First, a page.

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Boycott Israel posters on display in Spokane/Tracy Simmons photo

PJALS brings “Boycott” Poster Display to Spokane

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By Tracy Simmons

Boycotts can be effective.

A poster exhibit in the Phase 1 building at Spokane’s Washington State/Eastern Washington State campus illustrates how economic activism has worked over the years; from the Montgomery Bus Boycott in the 1950s, the anti-Apartheid movement of the 80s to today’s call by many organizations to boycott Israel.

The “Boycott! The Art of Economic Activism” display, which continues through Friday, is sponsored by the Peace and Justice Action League of Spokane (PJALS).

“A lot of time when I talk to people about Israel and Palestine, if they’re sympathetic to the idea that the occupation is a bad idea and that there are human rights violations and violations of international law, their question is always ‘so what do we do about it?,’” said Taylor Weech, who serves on the Palestine/Israel Human Rights Committee for PJALS.

Weech, who spent time in the West Bank in 2013, said people feel helpless about the situation there, which is one reason why she said PJALS wanted to bring the poster exhibit to Spokane.

She explained that the politics surrounding Israel makes it an especially sensitive subject, but she wants people to see that individuals and organizations have a long history of boycotting, “all kinds of things that are wrong and unfair and unjust. And it works.”

The display, sponsored by The American Friends Service Committee and the Center for the Study of Political Graphics, features 58 posters from more than 20 boycotts including the United Farm Workers’ grape and lettuce boycott, boycotts of corporations using sweatshops, and it closes with the Palestinian call for Boycott, Divest and Sanctions (BDS).

“The common thread that runs through all these things (boycott movements) is that racism is wrong, imperialism hurts people, and lot of people make money from those things existing and that’s not right. So I hope that’s the message that gets communicated,” Weech said.

She added that the display is timely as the BDS Movement is picking up steam in the U.S. because celebrities, business, academic institutions, and religious groups increase pressure on Israel to end Israeli occupation of Palestinian land.

In 2014, for example, the Presbyterian Church USA voted to divest from three multinational corporations said to supply Israel with products that promote violence in occupied Palestinian territories.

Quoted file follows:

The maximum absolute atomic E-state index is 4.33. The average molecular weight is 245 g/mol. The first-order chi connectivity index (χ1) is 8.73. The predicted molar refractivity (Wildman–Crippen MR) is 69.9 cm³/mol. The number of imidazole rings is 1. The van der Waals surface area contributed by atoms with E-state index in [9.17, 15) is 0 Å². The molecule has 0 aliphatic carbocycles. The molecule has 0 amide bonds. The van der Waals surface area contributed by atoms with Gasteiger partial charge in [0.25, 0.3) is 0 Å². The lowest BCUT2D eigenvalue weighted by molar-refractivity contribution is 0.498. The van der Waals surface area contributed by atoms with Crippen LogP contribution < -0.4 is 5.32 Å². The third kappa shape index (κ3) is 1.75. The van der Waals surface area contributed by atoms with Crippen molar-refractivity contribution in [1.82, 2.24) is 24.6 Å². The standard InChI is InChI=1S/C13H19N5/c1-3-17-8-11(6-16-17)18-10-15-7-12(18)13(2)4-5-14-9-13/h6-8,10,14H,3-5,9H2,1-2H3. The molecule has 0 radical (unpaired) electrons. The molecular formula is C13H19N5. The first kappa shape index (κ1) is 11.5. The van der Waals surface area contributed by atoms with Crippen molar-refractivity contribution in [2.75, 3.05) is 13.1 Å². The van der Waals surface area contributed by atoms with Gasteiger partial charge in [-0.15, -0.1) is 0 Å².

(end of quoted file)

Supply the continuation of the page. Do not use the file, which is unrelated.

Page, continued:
“After a decade of corporate engagement with Caterpillar, Hewlett-Packard, and Motorola Solutions, these companies have failed to modify their behavior and continue to profit from Israeli human rights abuses and non-peaceful pursuits,” the Rev. Walt Davis of the Israel/Palestine Mission Network, a pro-divestment group within the church, said in a Religion News Service article.

But not everyone is pleased with the BDS Movement. Organizations, like the American Jewish Committee and the Union for Reform Judaism, for instance, have said divesting from Israel undermines the Israeli-Palestinian peace process.

Nevertheless, Weech said she hopes those who see the exhibit will learn that activism isn’t about “being angry and waving signs,” but about organizing in a way that will have a powerful influence.

“I hope it flips the switch that activism can and should be as tactical and thoughtful, and as well planned, as these assaults on people’s rights are,” she said.

The exhibit has been traveling around Washington State and will be headed to Seattle next.

Tracy Simmons

About Tracy Simmons

Tracy Simmons is an award winning journalist specializing in religion reporting, digital entrepreneurship and social journalism. In her 13 years on the religion beat, Simmons has tucked a notepad in her pocket and found some of her favorite stories aboard cargo ships in New Jersey, on a police chase in Albuquerque, in dusty Texas church bell towers, on the streets of New York and in tent cities in Haiti.
Simmons has worked as a multimedia journalist for newspapers across New Mexico, Texas and Connecticut. Currently she serves as the executive director of SpokaneFAVS.com, a digital journalism start-up covering religion news and commentary in Spokane, Wash. She also writes for The Spokesman-Review and for the Religion News Service.

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